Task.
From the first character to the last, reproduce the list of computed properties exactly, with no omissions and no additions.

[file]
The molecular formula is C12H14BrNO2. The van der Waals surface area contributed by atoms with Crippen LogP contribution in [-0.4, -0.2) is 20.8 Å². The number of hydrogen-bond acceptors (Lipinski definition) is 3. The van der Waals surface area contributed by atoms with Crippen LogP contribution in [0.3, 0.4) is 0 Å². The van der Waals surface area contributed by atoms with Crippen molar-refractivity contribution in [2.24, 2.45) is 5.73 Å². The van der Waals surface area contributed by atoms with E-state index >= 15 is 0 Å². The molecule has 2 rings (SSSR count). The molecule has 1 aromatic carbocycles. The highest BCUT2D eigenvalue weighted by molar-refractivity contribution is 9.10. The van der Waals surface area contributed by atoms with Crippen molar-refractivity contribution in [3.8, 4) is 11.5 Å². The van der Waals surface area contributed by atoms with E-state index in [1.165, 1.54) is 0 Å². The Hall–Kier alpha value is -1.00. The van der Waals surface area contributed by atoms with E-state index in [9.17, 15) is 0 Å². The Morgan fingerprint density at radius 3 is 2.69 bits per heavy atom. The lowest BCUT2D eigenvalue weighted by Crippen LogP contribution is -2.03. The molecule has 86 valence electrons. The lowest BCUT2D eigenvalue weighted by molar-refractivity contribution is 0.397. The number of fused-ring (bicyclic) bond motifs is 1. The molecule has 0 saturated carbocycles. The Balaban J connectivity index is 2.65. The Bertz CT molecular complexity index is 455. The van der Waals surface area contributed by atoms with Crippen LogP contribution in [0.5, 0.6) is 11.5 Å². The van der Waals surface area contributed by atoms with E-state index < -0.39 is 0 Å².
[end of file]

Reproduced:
The molecular formula is C12H14BrNO2. The van der Waals surface area contributed by atoms with Crippen LogP contribution in [-0.4, -0.2) is 20.8 Å². The number of hydrogen-bond acceptors (Lipinski definition) is 3. The van der Waals surface area contributed by atoms with Crippen LogP contribution in [0.3, 0.4) is 0 Å². The van der Waals surface area contributed by atoms with Crippen molar-refractivity contribution in [2.24, 2.45) is 5.73 Å². The van der Waals surface area contributed by atoms with E-state index >= 15 is 0 Å². The molecule has 2 rings (SSSR count). The molecule has 1 aromatic carbocycles. The highest BCUT2D eigenvalue weighted by molar-refractivity contribution is 9.10. The van der Waals surface area contributed by atoms with Crippen molar-refractivity contribution in [3.8, 4) is 11.5 Å². The van der Waals surface area contributed by atoms with E-state index in [1.165, 1.54) is 0 Å². The Hall–Kier alpha value is -1.00. The van der Waals surface area contributed by atoms with E-state index in [9.17, 15) is 0 Å². The Morgan fingerprint density at radius 3 is 2.69 bits per heavy atom. The lowest BCUT2D eigenvalue weighted by Crippen LogP contribution is -2.03. The molecule has 86 valence electrons. The lowest BCUT2D eigenvalue weighted by molar-refractivity contribution is 0.397. The number of fused-ring (bicyclic) bond motifs is 1. The molecule has 0 saturated carbocycles. The Balaban J connectivity index is 2.65. The Bertz CT molecular complexity index is 455. The van der Waals surface area contributed by atoms with Crippen LogP contribution in [0.5, 0.6) is 11.5 Å². The van der Waals surface area contributed by atoms with E-state index < -0.39 is 0 Å².